In Parshat Vayelech, the second of the two Parshiot we read this Shabbat, the Mitzvah of Hakhel is instructed. This is Mitzvah #612 as they appear in the Torah, with only one Mitzvah follwoing it, the Mitzvah for every Jew to write (or have written) a Torah scroll. After every Shemitta cycle, during Sukkot following the seventh year, the king reads out portions of the book of Deuteronomy to the multitudes of the nation of Israel. “Gather the nation, the men, women and children as well as the proselyte among you, in order that they should hear and in order that they will learn and revere the Lord your G-d and they will observe all the words of this Torah. (31:12)
Rashi quotes the Talmud, questioning why the young children need attend this gathering. The adults, and even the older children, have what to learn from this experience. The words of the verses speak to them. But why is it necessary to have the young children participate in this great gathering? If anything, the children will prevent the parents from giving their full focus to the lesson at hand. “Mommy I’m hungry, can I have another cookie?” “Chaim pinched me!” “Owch! Sheina stepped on my toe.” You get the picture.
The Talmud states that the reason the Torah commands bringing the children is to confer merit upon those who bring them. In other words, parents get bonus points for schlepping their children along with them instead of arranging for babysitting. To provide this opportunity for bonus points, the Torah commanded this as a Mitzvah.
The Kli Yakar, in his comment to this Mitzvah, struggles to accept this. The children become objects of a Mitzvah! Essentially they are burdens, according to the response of the Talmud. Would it be meritorious to schlepp heavy rocks as well, simply because it makes traveling more difficult? How about hiring a bulldozer to chop up the road ahead, making travel very bumpy and uncomfortable? Surely if one continues despite obstacles in the path he has greater merit than one who has a smooth ride.
The Kli Yakar has a very lengthy explanation, interpreting the Mitzvah of this gathering as an inspiration for penitence. The children are brought as merit-seekers for the parents. If the parents are not worthy of atonement they should be acquitted in merit of their children who are pure and innocent.
Nevertheless, the simple reading of the Talmud asserts that bringing the children will in itself be a source of merit. We need to understand what this means.
Interestingly, the commentary of the Tosafot on this passage of the Talmud (Chagigah 3a) notes that this is the source for parents bringing children to shul. Now what is that supposed to mean? The fellow in the next row can’t concentrate on his prayers because of the children whispering. The guy sitting directly in front of the child keeps getting the back of his chair kicked and is having a challenging time controlling his temper. You know what that feels like! Remember that flight…?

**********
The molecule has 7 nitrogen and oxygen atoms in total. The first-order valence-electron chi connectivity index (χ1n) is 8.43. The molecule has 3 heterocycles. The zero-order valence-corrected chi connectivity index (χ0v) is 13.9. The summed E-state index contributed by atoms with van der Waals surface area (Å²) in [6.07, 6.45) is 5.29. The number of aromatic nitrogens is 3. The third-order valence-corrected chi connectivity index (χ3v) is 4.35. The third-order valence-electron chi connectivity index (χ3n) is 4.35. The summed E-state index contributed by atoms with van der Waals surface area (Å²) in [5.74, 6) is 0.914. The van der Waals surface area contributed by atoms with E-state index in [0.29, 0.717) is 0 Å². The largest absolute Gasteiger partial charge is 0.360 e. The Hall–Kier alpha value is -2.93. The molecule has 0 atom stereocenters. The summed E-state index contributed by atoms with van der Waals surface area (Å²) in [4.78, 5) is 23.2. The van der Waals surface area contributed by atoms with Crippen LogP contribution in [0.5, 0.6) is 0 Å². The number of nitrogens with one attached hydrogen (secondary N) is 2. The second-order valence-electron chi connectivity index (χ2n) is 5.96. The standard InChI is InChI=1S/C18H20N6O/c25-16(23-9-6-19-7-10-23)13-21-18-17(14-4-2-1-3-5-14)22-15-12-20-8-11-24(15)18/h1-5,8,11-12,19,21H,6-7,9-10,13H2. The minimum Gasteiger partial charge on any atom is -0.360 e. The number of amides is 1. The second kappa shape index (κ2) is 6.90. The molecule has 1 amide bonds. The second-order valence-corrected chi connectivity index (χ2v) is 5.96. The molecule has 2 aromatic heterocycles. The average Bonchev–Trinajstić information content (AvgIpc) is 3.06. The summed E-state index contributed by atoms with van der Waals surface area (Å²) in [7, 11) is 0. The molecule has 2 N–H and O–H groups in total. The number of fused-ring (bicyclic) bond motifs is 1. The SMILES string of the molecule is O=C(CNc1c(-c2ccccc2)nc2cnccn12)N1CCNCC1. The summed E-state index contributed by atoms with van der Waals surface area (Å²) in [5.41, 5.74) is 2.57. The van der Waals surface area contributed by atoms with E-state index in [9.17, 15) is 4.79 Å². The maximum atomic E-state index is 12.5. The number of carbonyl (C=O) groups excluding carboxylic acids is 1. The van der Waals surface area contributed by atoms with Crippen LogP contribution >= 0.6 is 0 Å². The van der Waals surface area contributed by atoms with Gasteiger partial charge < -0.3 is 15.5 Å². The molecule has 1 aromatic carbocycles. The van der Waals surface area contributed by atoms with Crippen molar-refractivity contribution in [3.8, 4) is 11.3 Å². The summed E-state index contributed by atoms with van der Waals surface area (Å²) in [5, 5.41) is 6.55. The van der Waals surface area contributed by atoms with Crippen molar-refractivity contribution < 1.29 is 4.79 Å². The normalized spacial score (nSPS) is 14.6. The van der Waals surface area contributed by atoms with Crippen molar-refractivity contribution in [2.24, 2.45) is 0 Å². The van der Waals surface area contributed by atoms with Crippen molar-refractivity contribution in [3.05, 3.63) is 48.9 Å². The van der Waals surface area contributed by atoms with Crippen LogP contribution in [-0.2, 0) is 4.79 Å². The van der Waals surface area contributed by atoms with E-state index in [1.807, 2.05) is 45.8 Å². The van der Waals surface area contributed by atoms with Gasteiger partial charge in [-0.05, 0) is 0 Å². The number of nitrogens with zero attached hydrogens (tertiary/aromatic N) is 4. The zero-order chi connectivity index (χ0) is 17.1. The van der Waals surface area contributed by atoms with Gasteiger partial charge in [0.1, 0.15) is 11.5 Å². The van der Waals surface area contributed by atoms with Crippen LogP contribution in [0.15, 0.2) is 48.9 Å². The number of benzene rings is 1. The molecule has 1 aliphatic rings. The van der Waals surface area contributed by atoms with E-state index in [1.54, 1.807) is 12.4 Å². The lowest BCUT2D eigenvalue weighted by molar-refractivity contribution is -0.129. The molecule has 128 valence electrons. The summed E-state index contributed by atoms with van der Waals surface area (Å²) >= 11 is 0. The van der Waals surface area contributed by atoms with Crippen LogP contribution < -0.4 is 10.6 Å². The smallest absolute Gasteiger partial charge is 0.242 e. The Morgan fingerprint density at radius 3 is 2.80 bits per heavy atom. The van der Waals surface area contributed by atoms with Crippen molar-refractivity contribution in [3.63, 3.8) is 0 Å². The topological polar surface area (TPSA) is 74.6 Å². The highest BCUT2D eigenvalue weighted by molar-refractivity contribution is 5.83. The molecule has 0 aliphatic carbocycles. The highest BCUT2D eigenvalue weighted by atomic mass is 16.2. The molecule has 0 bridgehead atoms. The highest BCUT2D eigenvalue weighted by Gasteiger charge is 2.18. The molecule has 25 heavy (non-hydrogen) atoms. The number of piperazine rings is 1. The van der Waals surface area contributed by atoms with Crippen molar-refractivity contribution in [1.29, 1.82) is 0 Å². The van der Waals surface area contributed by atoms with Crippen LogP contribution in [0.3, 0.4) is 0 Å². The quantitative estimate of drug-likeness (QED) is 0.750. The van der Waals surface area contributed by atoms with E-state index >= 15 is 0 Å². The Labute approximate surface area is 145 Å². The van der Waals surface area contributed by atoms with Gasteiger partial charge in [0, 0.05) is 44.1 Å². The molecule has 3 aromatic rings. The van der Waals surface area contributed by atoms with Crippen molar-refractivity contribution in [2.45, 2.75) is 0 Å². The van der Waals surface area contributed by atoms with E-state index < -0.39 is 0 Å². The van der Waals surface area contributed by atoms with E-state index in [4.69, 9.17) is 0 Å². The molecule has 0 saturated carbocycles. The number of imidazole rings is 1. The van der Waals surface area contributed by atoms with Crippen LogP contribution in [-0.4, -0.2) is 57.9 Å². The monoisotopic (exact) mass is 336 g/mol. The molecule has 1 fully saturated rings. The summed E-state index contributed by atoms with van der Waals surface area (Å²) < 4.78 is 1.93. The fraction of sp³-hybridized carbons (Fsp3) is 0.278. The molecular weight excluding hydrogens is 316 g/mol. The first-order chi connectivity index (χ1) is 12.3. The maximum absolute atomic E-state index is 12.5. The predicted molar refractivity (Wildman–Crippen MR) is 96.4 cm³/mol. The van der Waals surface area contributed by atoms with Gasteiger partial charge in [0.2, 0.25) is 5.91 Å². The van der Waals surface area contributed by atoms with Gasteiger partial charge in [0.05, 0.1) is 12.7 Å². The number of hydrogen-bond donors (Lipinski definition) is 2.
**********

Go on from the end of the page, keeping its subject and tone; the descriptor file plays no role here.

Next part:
Sure, I would love for the parents to have merit, but not at my expense, and not at the expense of all the disturbance they cause!
Now don’t get me wrong. I love the sound of children in shul. They never disturb me. It is a joy to hear the talking of the only people who shouldn’t know better. But I don’t know that everybody feels that way.
I once heard a story about a man who attended a Talmud class every night. He came home from work late in the afternoon, hungry and tired. He ate dinner with his family and then took an enormous volume of Talmud from his bookshelf. He went to shul and found a seat near the back of the room. Not a minute after the class began he fell asleep. This was his evening routine every single day. After this went on for several months the instructor of the Talmud class approached this man.
“I don’t mind you coming to the class,” he said, “but I don’t think you have been awake to hear a single word in the last three months. You might be more comfortable sleeping in your bed at home. Also,” the instructor commented, “we have plenty of copies of the Talmud here, you don’t have to bring your own copy. I noticed that your copy is particularly large and heavy.”
“You don’t understand,” the man responded. “I know I don’t learn a thing here since I always fall asleep, but my kids have to see that I consider learning Torah a priority. Every night my kids see how exhausted I am. They see that despite my weariness I make the effort to go learn Torah. This is why I bring this heavy volume, it is because they need to see it. If I never learn a single word I still will have gained so much in my endeavor to transmit to my children the importance of Torah study.”
The instructor shook the man’s hand and asked him to please continue to come and sleep in his class.
Why does the Torah require bringing the young children along? As the Talmud states, “the men come to learn, the women to listen, but what do the children gain? Nothing. They won’t understand a word of what is read and taught at the gathering. But they will see. They will see their parents, their primary role models, making an effort to hear these words. A powerful lesson is imparted to the child. Do as I do (and also as I say). It is worth the sacrifice of missing some of the learning of this great Hakhel gathering. It pays to suffer the complaining (Dad, is it over yet? When can we go home?) and feel awkward and uncomfortable that the neighbors are being disturbed.
It pays to bring our children to shul, even if they will understand nothing, and even if it severely compromises our own participation in the services. They should see that this is important to us. Modeling is the most powerful way of conveying values to our children.
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